Tissue homeostatic functions of innate lymphoid cells
Type 2 immune responses promote tissue homeostasis as well as tissue remodeling and protect against infections with macroparasites but can become detrimental when triggered against non-infectious environmental stimuli1. The cytokines IL-25, IL-33 and TSLP are strong activators of type 2 inflammation in tissues via stimulation of group 2 innate lymphoid cells (ILC2s) and other innate immune cells, such as eosinophils, mast cells, basophils and alternatively activated macrophages resulting in a cytokine milieu, which promotes differentiation of T helper 2 cells and secretion of immunoglobulin E.1,2 Although ILC2s become quickly activated3, the precise role in orchestrating type 2 immune responses remains elusive due to the limitations in specifically targeting this population in the presence of adaptive immune cells because of the large overlap in expression of ILC2s with T cells and other immune cells.
To guide over this major limitation in the field, we could recently generate and evaluate a model to specifically deplete ILC2s based on the Nmur1 promoter (Nmur1Cre). Using this model, we could recently show that ILC2s are the major determinant of eosinophil homeostasis in tissues if ILC2 are genetically ablated.4,5 Since the phenotype of these mice closely reassembled the deficiency in eosinophils reported in IL-5 knockout mice6, and ILC2s were shown to be a major producer of IL-5 tissues7, we hypothesize that ILC2-derived interleukin 5 is indispensable for eosinophil development and function. To this end, we crossed Nmur1Cre and Il5fl/fl mice to conditionally delete of IL-5 in ILC2s, which brings us in the position experimentally test our hypothesis. In Aim 1 of the project, eosinophil development will be monitored in detail using mainly multicolor flow cytometry. In Aim 2, we will investigate the effects of ILC2-derived IL-5 on tissue homeostasis and allergic lung inflammation in our conditional knockout mice. The models to test this hypothesis are available in our lab, and the techniques are carried out on a daily basis without the requirement to establish novel methods from scratch.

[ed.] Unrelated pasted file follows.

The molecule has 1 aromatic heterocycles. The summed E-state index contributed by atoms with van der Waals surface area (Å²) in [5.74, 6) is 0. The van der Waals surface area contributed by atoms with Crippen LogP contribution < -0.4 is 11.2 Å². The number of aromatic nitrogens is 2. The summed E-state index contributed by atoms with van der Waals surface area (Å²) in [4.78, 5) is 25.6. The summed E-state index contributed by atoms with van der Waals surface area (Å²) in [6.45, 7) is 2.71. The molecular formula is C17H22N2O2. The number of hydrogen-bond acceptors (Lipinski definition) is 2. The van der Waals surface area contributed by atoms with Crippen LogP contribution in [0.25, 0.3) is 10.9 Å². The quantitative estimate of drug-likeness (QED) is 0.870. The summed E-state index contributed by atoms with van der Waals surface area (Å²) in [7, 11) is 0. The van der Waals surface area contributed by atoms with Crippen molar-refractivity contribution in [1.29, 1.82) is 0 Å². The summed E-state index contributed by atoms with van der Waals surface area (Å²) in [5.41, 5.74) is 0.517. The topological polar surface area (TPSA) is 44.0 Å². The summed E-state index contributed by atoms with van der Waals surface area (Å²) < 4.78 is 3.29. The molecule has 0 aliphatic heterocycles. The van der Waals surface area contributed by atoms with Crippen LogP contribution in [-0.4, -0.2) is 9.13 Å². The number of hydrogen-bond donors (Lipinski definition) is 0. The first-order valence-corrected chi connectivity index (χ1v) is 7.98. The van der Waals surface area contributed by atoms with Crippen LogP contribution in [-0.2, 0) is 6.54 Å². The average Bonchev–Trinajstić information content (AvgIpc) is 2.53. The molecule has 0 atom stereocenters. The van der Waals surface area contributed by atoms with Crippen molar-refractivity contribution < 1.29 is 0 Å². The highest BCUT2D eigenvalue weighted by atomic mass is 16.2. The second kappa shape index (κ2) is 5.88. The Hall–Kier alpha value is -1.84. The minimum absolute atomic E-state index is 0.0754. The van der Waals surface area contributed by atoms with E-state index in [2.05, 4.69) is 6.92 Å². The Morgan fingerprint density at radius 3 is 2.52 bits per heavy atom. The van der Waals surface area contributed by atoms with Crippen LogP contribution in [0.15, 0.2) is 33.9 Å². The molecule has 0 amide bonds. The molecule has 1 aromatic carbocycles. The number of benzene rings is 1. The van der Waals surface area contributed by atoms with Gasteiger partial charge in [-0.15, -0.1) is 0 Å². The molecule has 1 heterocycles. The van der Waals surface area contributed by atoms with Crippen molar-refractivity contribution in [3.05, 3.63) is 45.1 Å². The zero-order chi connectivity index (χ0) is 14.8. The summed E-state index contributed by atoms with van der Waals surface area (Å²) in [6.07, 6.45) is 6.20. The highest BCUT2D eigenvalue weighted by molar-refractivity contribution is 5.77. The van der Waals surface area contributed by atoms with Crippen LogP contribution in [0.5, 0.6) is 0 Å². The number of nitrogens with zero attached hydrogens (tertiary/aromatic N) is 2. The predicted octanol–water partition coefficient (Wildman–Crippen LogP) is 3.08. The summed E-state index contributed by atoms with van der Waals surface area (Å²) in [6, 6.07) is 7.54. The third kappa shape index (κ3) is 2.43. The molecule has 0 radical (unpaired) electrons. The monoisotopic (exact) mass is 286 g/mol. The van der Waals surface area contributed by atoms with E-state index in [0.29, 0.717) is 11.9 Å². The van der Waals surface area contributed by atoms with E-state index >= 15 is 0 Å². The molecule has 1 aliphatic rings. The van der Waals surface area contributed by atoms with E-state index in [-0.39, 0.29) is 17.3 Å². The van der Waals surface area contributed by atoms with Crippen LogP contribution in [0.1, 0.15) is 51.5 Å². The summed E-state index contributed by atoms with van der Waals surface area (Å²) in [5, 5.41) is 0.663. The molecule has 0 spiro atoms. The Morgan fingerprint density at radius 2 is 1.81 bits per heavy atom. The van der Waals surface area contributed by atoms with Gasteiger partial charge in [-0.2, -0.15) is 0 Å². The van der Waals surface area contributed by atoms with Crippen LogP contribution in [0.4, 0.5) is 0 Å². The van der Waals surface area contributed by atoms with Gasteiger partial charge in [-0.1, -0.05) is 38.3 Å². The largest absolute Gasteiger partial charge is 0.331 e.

Delineating the regulation of type 2 immune responses by ILC2s will be key to understand how type 2 immune responses are orchestrated. Using both focused and global experimental approaches, our research has the potential to discover novel molecular pathways, which can be harnessed for the maintenance of homeostasis and prevention of chronic inflammation.